Easy Tips for Increasing Your Fuel Efficiency

By Katie O'Shea, August 07, 2015

Now that it's road trip season, it's time to consider your gas mileage for the summer months. While the warm summer months can generally help your car become more fuel efficient, it's important to consider how you can improve your fuel efficiency even further.

By making your car more fuel-efficient, you can often save some money - and some time, because your car won't need so many refueling breaks.

Below, we've listed some easy things you can do to increase your fuel efficiency.

At Home:

Believe it or not, you can start becoming more fuel efficient before you even leave your house. From the comfort of your own home you can do the following:

Research Gas Prices

As mentioned in an earlier article, GasBuddy is a great tool for finding out how much money you could save on gas. GasBuddy allows you to research gas prices across the country, so you can find the cheapest options.

However, keep in mind that if you have to drive a significant distance to get the gas, the apparent savings may not actually be worth it.

You may want to do your research ahead of time, so you'll know exactly where to look for cheap gas, but GasBuddy also has an app, in case you need to look up prices while on the road.

Check Your Cards

Some credit cards or store membership cards allow you to get deals on gas. Don't feel obligated to get new cards in order to get these perks, but if you already have these cards, you might as well start using the perks you have!

Read The Manual

Your car's owner's manual can tell you a lot about what your car needs to ensure optimal performance. Often, it will recommend completing certain types of maintenance for this purpose.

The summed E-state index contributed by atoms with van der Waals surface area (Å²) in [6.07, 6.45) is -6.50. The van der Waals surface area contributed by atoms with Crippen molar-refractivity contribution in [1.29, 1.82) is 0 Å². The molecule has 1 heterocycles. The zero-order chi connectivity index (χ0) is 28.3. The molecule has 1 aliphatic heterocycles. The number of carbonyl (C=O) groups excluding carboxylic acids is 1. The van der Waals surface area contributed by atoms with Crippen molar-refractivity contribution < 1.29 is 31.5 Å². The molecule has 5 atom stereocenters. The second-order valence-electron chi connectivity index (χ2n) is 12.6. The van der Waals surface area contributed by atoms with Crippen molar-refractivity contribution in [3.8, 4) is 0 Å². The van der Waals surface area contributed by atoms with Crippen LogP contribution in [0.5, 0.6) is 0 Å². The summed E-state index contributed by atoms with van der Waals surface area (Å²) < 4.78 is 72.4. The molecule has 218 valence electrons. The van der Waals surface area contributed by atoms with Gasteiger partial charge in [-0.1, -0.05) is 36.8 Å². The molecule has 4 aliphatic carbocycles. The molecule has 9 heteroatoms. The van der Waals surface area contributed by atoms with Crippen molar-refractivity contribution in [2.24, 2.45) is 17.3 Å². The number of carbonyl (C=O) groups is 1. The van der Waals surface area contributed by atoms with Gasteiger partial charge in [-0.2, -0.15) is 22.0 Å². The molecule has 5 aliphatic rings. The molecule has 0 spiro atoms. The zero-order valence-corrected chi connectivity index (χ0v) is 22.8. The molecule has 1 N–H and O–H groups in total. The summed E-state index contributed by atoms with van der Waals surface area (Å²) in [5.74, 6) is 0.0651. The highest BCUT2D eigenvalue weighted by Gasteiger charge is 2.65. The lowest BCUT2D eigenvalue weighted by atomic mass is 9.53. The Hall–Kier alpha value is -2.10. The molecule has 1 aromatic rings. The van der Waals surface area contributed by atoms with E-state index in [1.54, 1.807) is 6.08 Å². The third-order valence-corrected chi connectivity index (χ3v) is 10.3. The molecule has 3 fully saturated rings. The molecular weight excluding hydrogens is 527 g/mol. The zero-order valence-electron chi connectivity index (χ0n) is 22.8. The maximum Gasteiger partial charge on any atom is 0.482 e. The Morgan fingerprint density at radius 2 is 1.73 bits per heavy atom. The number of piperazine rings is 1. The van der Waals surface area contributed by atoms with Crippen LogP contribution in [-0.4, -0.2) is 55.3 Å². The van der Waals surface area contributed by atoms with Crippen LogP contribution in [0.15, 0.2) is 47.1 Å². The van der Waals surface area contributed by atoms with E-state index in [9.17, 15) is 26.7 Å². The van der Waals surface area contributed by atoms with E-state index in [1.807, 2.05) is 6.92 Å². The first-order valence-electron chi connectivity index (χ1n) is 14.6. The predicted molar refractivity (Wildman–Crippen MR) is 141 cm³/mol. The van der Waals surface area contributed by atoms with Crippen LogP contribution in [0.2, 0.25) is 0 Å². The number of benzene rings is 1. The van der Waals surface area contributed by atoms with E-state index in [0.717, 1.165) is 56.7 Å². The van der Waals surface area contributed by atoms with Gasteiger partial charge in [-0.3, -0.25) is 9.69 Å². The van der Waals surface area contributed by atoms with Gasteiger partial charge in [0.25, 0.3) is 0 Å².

Plan Your Route

It's always a good idea to plan your trips in advance. If you know you already have to be out and about for one errand, you might as well do another errand if you can. That way you won't have to waste fuel by warming the engine up and letting the engine cool back down before heating it up again.

If possible, also plan to avoid driving when the roads are busy. Avoiding rush hour allows you to avoid burning gas while stuck in traffic.

In The Driveway:

Clean Your Car

The heavier your car's cargo is, the more gas the car has to use. Cleaning out the things you don't need, especially heavier items, may help your car's fuel efficiency.

Remove Items That Increase Drag

After cleaning up the inside of your car, take a look at the outside. Certain items, such as roof racks (and anything that may be attached to them), could be reducing your car's fuel efficiency.

Things attached to the outside of your car reduce your fuel efficiency by increasing the amount of drag, or wind resistance, that your car is experiencing at any given time. The car has to work harder to move against the wind if the car has items attached to it, particularly if the items are attached to the roof. That means the car would have to use more gas to move the same distance as a car with nothing on top of it would.

According to fueleconomy.gov, if you're planning on stowing stuff on the outside of your car, a cargo box on the back of your car is better for your fuel economy than a box on your roof.

When you don't need to be carrying extra stuff on the outside of your car, consider removing the carriers.

Give Your Car A Checkup

Now's the time to put into practice the car maintenance techniques that you read about in your owner's manual.

Take the time to check your tire pressure. Keeping your tires at the recommended pressure level helps reduce resistance, allowing the car to move without using too much fuel. Plus, it's safer and helps your tires last longer, according to fueleconomy.gov.

If it's time for you to get an oil change, consider using the type of oil that the manufacturer recommends. According to fueleconomy.gov, this could also help improve your fuel efficiency.

For Electric Cars: Cool It Down Ahead of Time

If you have an electric or hybrid car, some people recommend cooling the car down while you're charging it. Doing this before leaving may help you save fuel while you're on the road.

On The Road:

Stick to The Speed Limit